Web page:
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Review: Neverwinter Nights 2

 
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Tinalles
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PostPosted: Wed May 28, 2008 7:01 am    Post subject: Review: Neverwinter Nights 2 Reply with quote

Well, I've just finished playing through Neverwinter Nights 2. I know, I know, it came out a while ago. I tend to play my games a year or two behind the curve so that I can pick them up fairly cheap and so that I don't need to upgrade my graphics card too often.

Executive summary: the game is a decidedly mixed bag.

First, some good points. The storytelling is much more sophisticated in this than in the NWN 1. The story is rather intricate, in fact. The trial scene that happens fairly early in the game was superbly done -- possibly the best part of the entire game. I also liked the ability to have more than one companion, and having the ability to gain or lose influence with those characters made them considerably richer.

And it's a good thing that the story was pretty good, because there were a WHOLE lot of annoyances.

The voice acting was highly uneven. Some of it was extremely good. The voice acting for Neeshka and Qara struck me as especially well done. But other bits of the voice acting were lousy. For example, occasionally there'd be a flunky of some sort -- a nameless orc, an unidentified walk-on shadow priest, something like that -- who was clearly voiced by some random person who happened to be on hand, rather than an actual voice actor with training. I can forgive that, I guess; hiring voice actors gets real expensive in a hurry.

I'm less forgiving when it comes to the narrator. There are really only a handful of cut scenes in which there is a narrator rather than a group of characters speaking dialogue, but in all of them I noticed that the narrator's voice JUST was NOT up to par. They needed someone with a portentous, rumbly deep voice, something similar to Keith David (Goliath from Gargoyles, also did the narratorial work and Okkoto in the English dub of Princess Mononoke). Instead, they got somebody with a plain, middling tenor who sounded like a complete ponce trying to voice ominous lines. Which is a problem, since there's a very long cut scene at the very end which is narrated by this guy -- the very last thing in the entire game and they got a sub-par voice for it. Terrific. I don't understand why they didn't have the guy who voiced Lord Nasher do it, he had a much better voice for the job.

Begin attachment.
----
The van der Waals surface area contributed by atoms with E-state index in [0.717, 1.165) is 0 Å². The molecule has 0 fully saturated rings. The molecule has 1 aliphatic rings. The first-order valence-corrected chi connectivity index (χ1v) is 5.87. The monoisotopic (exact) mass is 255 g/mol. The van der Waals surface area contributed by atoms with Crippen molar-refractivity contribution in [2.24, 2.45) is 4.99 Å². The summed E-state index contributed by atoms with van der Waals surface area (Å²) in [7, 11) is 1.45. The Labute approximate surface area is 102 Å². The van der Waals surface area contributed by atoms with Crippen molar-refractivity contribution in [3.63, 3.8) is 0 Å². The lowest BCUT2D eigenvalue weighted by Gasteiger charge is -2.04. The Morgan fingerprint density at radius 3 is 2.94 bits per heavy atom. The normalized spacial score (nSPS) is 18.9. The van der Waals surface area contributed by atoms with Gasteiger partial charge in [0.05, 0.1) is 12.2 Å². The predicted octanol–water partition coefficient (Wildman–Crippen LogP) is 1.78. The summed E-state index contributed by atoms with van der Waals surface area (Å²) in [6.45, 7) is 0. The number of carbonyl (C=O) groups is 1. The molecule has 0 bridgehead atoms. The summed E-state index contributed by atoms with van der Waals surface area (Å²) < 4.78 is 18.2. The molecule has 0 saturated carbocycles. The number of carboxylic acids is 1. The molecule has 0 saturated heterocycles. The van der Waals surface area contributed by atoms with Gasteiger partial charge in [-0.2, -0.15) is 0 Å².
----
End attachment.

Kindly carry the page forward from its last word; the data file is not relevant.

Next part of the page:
There were also some problems with the user interface.

Traveling around on the map was one. When traveling from one area to another, you're presented with a map of the realm, with a bunch of icons on it denoting places you can go. Off on the left is a list of the names of those places. Here's a picture of it (click for a full size version):



There are a number of things about this that bug me.

1) There's nothing to indicate where I currently am in the map.
2) The icons aren't labeled directly. If you click an icon once, its corresponding label at the right will be highlighted. And vice versa -- clicking a side label will highlight the corresponding spot on the map. But the separation of the label from the icon makes it a little harder to figure out.
3) The list off on the right is not organized. It's not in alphabetical order. It's not in chronological order (that is, it's not in the order in which you discover the various places on the map). The order of the list doesn't match the spatial arrangement of the icons. As far as I can tell, it's not organized in any way at all; the list is random.